Want Better Balance and Coordination? Make Like T-Swift’s Beau and Try an Agility Workout

Photo: Getty Images/doble-d
Each month, a new trainer takes us through four of the best workouts they have in their back pocket. Follow along weekly for new ways to sweat it out with us. See All

Thanks to Taylor Swift’s love life, the girlies are showing an unprecedented interest in American football these days. Turns out, a lot of us could benefit from taking a page out of the training regimens of football players like Swift-beau and Kansas City Chiefs tight end Travis Kelce. Specifically, we could gain a thing or two from their agility workouts.

Agility training often conjures images of beefy guys like Kelce being surprisingly fleet-footed as they move their feet in and out of rope ladders or around cones. And for good reason: It's a staple of many pro athlete workouts. “Athletes in sports often have to change directions or positions very quickly, so practicing agility can help prevent injury and allow for quicker decision-making and improved performance,” says Lindsay Tullis, NBC-HWC, health coach at Mighty Health.

Experts In This Article

However, those skills are also important even if we’re not trying to catch flying balls or avoid a tackle from a 300-pound opponent. Whether we're weekend warriors or simply trying to move through the world in one piece, most of us could benefit from becoming more agile.

What is an agility workout?

Agility work is “a type of fitness movement in which the body changes position or direction very rapidly,” says Tullis. These workouts combine a number of different elements, including strength, power, balance and more, that allow you to hone control over your movement as you move quickly.

“Common elements of agility workouts are having quick footwork and reaction time,” Tullis says. “Agility workouts also involve motor skills and strong control of the foot and balance. Most agility workouts are done with speed and coordination.” That’s why an agility workout will usually involve moves like quick hops or lateral shuffles from side to side.

What are the benefits?

Since agility requires both speed and strength, it will give you a good cardiovascular workout while building muscle endurance. It can also improve coordination and balance over time to help you navigate the world safely in daily life.

"Think of how important it is to be able to pivot and change directions quickly, like if you go to cross the street and have to dodge a big pothole without falling, or moving swiftly to catch your brand-new iPhone before it hits the floor," Corene Phelps, a Washington, DC-based fitness trainer, previously told Well+Good about agility exercises. She points out that agility can build your ability to be “quick and nimble while maintaining control.”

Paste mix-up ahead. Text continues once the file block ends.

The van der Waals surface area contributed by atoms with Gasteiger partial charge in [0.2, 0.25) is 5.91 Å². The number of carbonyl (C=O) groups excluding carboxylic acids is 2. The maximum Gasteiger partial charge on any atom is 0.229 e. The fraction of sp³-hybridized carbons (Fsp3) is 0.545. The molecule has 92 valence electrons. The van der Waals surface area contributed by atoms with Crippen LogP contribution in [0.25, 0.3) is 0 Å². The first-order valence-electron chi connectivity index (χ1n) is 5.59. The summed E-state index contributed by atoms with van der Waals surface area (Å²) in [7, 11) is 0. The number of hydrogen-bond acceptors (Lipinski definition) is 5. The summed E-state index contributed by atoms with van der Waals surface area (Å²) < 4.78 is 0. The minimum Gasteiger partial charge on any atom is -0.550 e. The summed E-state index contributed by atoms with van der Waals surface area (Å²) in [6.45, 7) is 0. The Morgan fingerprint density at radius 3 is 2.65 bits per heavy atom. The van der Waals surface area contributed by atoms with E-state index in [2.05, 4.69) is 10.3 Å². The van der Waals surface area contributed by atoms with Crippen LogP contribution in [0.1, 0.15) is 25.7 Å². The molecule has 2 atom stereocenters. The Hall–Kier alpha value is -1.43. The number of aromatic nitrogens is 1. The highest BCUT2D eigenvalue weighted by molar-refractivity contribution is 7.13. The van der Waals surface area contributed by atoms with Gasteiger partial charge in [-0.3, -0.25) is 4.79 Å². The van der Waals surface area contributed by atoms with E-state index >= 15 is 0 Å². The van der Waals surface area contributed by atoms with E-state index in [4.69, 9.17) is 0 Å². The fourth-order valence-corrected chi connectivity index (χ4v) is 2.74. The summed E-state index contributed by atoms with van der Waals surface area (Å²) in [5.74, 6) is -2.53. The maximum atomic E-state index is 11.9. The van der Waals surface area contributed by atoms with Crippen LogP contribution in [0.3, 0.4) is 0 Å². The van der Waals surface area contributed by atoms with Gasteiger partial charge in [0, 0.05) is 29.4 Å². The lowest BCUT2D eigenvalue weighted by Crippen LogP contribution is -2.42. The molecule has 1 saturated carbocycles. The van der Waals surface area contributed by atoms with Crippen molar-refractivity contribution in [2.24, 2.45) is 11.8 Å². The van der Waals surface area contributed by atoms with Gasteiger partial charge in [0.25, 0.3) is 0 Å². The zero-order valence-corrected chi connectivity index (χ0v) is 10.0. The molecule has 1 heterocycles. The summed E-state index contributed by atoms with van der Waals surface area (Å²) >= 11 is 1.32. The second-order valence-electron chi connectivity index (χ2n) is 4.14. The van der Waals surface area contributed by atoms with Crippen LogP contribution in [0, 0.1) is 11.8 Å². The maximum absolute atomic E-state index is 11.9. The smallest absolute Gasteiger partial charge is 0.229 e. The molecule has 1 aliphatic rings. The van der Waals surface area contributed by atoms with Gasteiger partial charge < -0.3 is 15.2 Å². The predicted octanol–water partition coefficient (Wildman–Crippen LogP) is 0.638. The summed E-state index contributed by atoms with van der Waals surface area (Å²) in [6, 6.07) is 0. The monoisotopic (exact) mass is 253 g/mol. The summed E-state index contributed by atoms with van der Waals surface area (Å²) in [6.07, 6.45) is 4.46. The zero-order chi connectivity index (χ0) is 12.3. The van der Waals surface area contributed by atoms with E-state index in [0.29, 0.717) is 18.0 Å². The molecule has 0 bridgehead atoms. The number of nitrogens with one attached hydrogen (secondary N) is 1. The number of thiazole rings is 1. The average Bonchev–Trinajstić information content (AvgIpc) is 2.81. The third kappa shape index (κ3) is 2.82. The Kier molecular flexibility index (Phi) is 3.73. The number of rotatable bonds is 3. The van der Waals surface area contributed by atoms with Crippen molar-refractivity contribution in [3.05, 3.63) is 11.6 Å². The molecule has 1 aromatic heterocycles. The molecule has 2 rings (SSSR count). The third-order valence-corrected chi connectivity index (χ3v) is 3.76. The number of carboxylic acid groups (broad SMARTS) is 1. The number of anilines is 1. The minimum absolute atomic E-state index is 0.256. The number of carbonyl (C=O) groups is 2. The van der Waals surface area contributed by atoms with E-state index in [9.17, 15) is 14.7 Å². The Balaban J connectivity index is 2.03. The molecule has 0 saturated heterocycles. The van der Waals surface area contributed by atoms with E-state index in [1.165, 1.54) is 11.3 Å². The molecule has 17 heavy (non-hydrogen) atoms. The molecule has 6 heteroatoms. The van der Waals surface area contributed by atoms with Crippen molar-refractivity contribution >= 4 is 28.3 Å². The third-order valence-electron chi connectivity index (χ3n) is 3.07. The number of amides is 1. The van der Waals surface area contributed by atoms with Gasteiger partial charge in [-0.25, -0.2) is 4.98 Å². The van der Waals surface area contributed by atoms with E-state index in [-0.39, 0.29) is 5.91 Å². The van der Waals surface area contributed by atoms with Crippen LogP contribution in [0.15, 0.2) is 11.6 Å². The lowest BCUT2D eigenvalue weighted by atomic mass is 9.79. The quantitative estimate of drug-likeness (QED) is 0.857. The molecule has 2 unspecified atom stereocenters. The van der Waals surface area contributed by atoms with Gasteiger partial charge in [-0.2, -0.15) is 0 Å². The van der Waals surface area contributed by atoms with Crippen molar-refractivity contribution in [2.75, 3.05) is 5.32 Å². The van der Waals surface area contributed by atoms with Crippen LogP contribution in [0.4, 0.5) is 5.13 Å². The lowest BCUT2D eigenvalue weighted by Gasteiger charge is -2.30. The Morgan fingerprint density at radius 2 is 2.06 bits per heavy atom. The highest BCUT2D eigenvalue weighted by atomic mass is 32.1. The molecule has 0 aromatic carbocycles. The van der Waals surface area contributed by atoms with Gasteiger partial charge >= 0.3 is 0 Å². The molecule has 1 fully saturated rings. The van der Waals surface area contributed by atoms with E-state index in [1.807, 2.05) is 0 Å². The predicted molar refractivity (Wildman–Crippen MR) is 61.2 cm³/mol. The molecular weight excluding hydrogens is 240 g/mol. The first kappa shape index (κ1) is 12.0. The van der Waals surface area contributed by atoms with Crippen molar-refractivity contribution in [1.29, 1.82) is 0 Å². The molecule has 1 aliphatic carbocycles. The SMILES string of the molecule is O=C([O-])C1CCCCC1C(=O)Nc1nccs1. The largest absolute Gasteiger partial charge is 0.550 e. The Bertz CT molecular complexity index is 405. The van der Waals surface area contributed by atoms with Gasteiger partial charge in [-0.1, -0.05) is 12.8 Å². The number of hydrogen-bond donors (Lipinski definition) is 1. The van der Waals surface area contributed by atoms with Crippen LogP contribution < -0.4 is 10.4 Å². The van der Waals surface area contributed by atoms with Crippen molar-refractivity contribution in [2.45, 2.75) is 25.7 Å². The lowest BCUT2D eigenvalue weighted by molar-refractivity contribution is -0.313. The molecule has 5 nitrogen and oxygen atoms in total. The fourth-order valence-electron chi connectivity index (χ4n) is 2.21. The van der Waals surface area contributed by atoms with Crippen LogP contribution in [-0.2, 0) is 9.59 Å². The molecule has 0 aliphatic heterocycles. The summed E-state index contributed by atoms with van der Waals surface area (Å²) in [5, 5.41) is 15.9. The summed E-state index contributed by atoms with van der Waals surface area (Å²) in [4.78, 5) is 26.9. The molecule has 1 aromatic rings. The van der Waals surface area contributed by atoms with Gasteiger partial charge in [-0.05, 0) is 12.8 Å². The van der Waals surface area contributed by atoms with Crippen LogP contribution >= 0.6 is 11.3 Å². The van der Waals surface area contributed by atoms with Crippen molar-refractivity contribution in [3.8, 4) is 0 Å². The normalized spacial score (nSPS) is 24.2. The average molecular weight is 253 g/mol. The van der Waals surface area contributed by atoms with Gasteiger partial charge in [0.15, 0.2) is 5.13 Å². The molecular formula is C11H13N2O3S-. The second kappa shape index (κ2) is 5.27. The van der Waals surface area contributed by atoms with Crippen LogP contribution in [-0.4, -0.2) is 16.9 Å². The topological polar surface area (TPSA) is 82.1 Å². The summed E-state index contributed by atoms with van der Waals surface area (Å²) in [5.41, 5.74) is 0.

Who should do an agility workout?

“For most groups, practicing agility workouts can be beneficial to improve balance and ability to maneuver obstacles without falling,” Tullis says. “Agility workouts are also great for injury prevention and body awareness.”

However, this type of training is also challenging. Before you try an agility workout, Tullis says “it may be best to start with workouts designed to build agility first, like strength training of the lower body and balance workouts, then build up to agility-focused workouts.”

She also advises consulting your doctor, especially if you’ve recently been injured. “Agility training is a very high-impact workout that can cause acute injury, so it’s important to discuss with your doctor if agility training may be a good fit for you,” Tullis says. “Anyone recovering from an ankle or knee injury should avoid agility-focused workouts until fully recovered.” Those with joint pain will also want to opt for more low-impact options.

How to get started with agility work

While the goal is to move quickly, when you’re first getting started with agility workouts, maintaining control is the name of the game. You can build up speed over time as you get more comfortable and stronger in the movements.

“It is important to start small and ensure that you have a good foundation of coordination and balance,” Tullis says. “You can do this by first walking through the motions of an exercise versus jumping into it at full speed or range. For example, instead of doing high knee runs, start with high knee steps so that you can get the hang of it and build up proper coordination and muscle groups.”

To improve agility, you can also incorporate other types of fitness into your routine: Cardio like walking and running will help your endurance to keep up those quick movements for longer intervals, isolated leg movements on one side at a time can help your balance, and strength training can lay the groundwork to be able to hit all the marks you're shooting for in an agility workout.

Also: Don’t try agility workouts without good foot, ankle, and arch support!

Want to test your footwork? Try this 17-minute agility workout from Well+Good Trainer of the Month Club trainer Sara DeBerry featuring "five spicy agility exercises" if you want to get to (fast) steppin’. You’ll be moving like Travis Kelce in no time.

The Wellness Intel You Need—Without the BS You Don't
Sign up today to have the latest (and greatest) well-being news and expert-approved tips delivered straight to your inbox.

Loading More Posts...